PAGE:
By Hugo May, Head of Research @Poolside
- Token offerings evolved from ‘fair launches’ (e.g. Bitcoin) promoting full decentralization to incentive-driven models steered by VCs
- Few investors participate in sales to access long-term utility; most seek quick financial gains, at the cost of project development
- Some token sale platforms offer refund features to investors, increasing project risk and decreasing overall token sale attractiveness
- Tokens are currently designed to handle high sale pressure at seed round unlock instead of being product-oriented
- Striking the balance between institutional and public capital is essential as they offer different benefits; The main advantage of public sales over VCs is the possibility of bootstrapping the community
- Token sale platforms enabling projects to raise capital while (genuinely) kickstarting their communities will likely emerge as frontrunners in the next cycle
Launching a web3 project is challenging, and doing it without capital is nearly impossible. Considering the current capital-rich landscape, it's important to appreciate the conviction of Satoshi and other early founders who launched the first projects.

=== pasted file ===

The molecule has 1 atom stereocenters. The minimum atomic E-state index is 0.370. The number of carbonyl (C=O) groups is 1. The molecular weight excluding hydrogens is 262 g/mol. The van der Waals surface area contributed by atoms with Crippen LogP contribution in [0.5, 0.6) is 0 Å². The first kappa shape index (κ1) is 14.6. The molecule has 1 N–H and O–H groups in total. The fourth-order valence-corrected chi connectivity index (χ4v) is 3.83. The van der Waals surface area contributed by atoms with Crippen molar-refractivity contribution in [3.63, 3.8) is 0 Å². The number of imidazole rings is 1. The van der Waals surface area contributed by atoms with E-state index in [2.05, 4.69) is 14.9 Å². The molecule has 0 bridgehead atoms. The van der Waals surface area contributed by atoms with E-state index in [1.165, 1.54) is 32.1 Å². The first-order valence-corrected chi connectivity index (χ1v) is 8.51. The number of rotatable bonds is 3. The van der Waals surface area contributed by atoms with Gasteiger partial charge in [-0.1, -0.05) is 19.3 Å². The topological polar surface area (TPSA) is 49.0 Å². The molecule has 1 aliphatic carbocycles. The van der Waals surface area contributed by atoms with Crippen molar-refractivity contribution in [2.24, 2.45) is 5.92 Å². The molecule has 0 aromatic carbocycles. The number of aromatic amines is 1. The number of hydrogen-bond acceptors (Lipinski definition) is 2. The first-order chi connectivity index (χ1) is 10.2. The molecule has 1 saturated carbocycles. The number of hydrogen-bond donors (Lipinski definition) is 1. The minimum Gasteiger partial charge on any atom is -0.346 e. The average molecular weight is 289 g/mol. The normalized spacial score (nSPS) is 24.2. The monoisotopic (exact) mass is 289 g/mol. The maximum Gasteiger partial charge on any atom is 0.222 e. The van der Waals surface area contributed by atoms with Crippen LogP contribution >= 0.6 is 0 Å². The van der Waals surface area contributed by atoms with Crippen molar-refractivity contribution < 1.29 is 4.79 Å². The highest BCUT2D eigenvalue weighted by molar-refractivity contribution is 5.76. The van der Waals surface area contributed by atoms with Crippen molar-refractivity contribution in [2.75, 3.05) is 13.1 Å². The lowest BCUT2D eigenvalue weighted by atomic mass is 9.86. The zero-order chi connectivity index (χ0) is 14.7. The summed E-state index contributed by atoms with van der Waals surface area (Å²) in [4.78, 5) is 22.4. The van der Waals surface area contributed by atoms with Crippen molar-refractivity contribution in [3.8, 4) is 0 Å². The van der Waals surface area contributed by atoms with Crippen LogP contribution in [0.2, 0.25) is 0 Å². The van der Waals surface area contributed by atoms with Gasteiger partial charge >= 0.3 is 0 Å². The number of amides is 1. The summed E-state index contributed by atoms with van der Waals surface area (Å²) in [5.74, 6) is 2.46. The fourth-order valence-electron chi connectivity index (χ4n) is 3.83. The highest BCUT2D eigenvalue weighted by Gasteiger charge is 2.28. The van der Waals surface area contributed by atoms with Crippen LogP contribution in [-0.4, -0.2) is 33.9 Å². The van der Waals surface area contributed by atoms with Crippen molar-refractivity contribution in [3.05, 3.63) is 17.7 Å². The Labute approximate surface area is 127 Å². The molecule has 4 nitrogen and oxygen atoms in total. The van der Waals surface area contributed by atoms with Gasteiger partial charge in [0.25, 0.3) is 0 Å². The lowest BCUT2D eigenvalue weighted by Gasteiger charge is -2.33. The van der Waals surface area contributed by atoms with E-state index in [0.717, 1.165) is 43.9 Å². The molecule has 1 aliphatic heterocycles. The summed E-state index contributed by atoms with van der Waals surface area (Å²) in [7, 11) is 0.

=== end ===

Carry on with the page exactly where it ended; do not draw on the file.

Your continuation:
This article focuses on the web3 capital markets. It explores how they have evolved and the current difficulties these products face. In an attempt to present a solution to the challenges, we highlight the potential of community-oriented token sales in empowering decentralized ownership of public goods.
The history of web3 capital
Web3’s capital markets have gone over several phases that gradually evolved with founders increasingly able to access funding, but often at the cost of the product.
Initially, projects were launched without pre-allocating any tokens to the founders. This approach was very powerful in creating highly decentralized cryptoasset ownership like Bitcoin which attempted to remove the risk of any centralization of power to those willing to bootstrap the project. This period is often called the ‘fair launch’ era because of the perception that projects have to be uber-decentralized.
A natural evolution of the process saw founders allocate tokens to themselves before the project went live. This approach incentivized driving value to the token through ongoing project development in return for financial benefits. While fundamentally sound, this approach pressures the market to support large early liquidations and only delivers value as the project matures, thus failing to provide sufficient working capital.
Public token sales
The third phase saw projects sell pre-allocated tokens to whoever was willing to buy them. Institutional investors and retail collectively bootstrapped projects like Ethereum, which raised $18.3m. Fundamentally, the concept is very simple: a project sells tokens with the promise they would be fundamental to the protocol in the future, creating a social form of debt between the builders and the investors. In 2017, public token sales escalated, with several projects raising substantial amounts from less-informed retail investors. Due to the lack of due diligence between the project and the investor, these empty promises led many to lose faith and their savings.